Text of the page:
Categorization of existing substances
Since 1994, Canada has been screening all new chemical substances before allowing their use. However, many chemical substances were introduced prior to 1994. Many of these older, or "existing substances" had not been examined for their potential risks by environmental and health scientists in government. Approximately 23 000 existing substances are registered on the Domestic Substances List (DSL).
The Canadian Environmental Protection Act, 1999 (CEPA 1999) requires that existing substances be sorted or "categorized" by the Government of Canada to determine which need further attention. Categorization is the first step in scientifically assessing all chemical substances on the DSL.
Using information from Canadian industry, academic research and other countries, Government of Canada scientists at Health Canada and Environment Canada worked with partners in applying a set of rigorous tools to each of the approximately 23 000 chemical substances on the DSL. In September 2006, Canada completed this scientific evaluation or "categorization" exercise. The information from categorization is now available and is being used to focus attention on those chemical substances of highest priority for assessment or further research, and those in need of controls to protect human health and the environment.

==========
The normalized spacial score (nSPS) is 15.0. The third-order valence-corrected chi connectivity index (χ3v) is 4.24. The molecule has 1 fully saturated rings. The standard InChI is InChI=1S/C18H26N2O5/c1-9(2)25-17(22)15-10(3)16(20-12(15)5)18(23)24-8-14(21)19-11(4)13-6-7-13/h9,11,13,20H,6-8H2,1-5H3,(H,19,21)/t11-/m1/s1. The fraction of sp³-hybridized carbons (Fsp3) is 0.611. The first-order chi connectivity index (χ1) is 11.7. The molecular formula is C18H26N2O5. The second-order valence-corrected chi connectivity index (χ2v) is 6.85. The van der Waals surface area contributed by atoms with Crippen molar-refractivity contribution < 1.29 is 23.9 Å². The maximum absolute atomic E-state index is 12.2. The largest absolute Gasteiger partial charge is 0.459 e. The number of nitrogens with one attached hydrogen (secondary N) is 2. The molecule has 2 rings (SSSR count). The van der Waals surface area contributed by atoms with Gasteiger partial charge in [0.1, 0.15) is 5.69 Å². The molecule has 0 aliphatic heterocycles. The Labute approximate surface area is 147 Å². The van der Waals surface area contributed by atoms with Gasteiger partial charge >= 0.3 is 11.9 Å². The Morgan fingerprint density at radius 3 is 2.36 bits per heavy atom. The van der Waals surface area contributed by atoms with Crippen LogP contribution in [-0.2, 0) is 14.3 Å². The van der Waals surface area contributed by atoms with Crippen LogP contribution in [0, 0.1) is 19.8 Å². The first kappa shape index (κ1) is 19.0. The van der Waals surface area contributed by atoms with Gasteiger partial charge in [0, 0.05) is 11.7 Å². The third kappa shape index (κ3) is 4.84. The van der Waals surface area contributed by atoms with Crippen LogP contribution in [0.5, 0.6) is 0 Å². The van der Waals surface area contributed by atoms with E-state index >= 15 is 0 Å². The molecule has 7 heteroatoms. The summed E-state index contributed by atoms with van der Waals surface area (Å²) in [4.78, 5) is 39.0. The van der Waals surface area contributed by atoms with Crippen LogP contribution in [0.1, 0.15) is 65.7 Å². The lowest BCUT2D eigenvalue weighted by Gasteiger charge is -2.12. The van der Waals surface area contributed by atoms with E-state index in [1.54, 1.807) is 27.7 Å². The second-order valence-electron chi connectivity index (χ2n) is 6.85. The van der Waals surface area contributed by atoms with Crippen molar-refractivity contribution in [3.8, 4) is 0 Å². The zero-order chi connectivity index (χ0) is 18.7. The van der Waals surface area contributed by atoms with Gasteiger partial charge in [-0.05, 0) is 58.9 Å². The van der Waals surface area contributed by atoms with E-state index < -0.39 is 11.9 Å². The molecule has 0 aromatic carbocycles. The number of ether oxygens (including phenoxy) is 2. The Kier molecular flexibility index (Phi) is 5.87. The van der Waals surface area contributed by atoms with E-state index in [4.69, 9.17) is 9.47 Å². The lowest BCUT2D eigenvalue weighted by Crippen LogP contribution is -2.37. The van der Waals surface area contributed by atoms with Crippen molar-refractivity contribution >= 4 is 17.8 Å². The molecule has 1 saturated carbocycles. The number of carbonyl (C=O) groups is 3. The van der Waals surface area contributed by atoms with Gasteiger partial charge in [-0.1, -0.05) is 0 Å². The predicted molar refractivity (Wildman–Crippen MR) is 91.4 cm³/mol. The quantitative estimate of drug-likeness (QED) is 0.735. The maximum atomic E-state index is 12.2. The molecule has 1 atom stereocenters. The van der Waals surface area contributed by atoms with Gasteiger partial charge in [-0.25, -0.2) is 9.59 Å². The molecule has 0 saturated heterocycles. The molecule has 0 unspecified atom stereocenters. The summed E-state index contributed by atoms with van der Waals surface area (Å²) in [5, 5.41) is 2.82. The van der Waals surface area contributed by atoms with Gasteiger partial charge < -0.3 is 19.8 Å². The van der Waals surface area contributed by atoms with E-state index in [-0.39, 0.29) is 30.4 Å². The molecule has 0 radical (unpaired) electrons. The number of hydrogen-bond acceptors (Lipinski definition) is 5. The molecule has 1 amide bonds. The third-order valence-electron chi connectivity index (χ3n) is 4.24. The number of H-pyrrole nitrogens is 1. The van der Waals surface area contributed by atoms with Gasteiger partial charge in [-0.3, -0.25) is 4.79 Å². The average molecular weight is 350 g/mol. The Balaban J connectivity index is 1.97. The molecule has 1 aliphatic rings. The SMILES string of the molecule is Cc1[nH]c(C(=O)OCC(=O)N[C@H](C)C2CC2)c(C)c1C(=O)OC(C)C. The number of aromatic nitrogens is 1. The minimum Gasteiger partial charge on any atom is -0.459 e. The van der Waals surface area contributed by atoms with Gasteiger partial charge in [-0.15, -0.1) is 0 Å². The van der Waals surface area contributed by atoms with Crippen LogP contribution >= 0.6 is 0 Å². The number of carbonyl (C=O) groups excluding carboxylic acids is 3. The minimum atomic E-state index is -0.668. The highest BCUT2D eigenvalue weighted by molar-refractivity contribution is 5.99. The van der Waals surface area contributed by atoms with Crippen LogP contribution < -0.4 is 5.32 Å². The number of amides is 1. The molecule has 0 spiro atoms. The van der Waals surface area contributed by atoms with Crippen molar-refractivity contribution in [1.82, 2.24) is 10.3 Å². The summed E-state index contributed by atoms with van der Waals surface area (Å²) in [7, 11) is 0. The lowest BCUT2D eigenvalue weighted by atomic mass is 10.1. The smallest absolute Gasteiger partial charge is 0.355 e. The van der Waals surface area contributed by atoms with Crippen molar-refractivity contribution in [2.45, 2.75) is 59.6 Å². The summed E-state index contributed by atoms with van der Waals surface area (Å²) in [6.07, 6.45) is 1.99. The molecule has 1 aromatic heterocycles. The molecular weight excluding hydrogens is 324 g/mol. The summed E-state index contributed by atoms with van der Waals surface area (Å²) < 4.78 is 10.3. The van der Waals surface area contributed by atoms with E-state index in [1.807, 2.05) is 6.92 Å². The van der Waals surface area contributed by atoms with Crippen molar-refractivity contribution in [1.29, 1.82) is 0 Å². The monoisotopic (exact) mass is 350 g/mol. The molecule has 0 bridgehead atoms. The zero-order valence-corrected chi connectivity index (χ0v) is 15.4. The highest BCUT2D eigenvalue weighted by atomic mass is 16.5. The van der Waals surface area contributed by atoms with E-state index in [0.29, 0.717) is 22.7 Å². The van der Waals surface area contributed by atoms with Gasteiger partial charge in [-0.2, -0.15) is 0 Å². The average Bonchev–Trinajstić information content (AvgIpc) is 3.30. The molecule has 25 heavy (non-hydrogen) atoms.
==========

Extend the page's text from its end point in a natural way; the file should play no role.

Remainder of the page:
- Categorization of existing substances
- How were substances on the DSL categorized?
- What are the overall results of DSL categorization?
- How do I find the results of DSL categorization?
- Search engine for the results of DSL categorization
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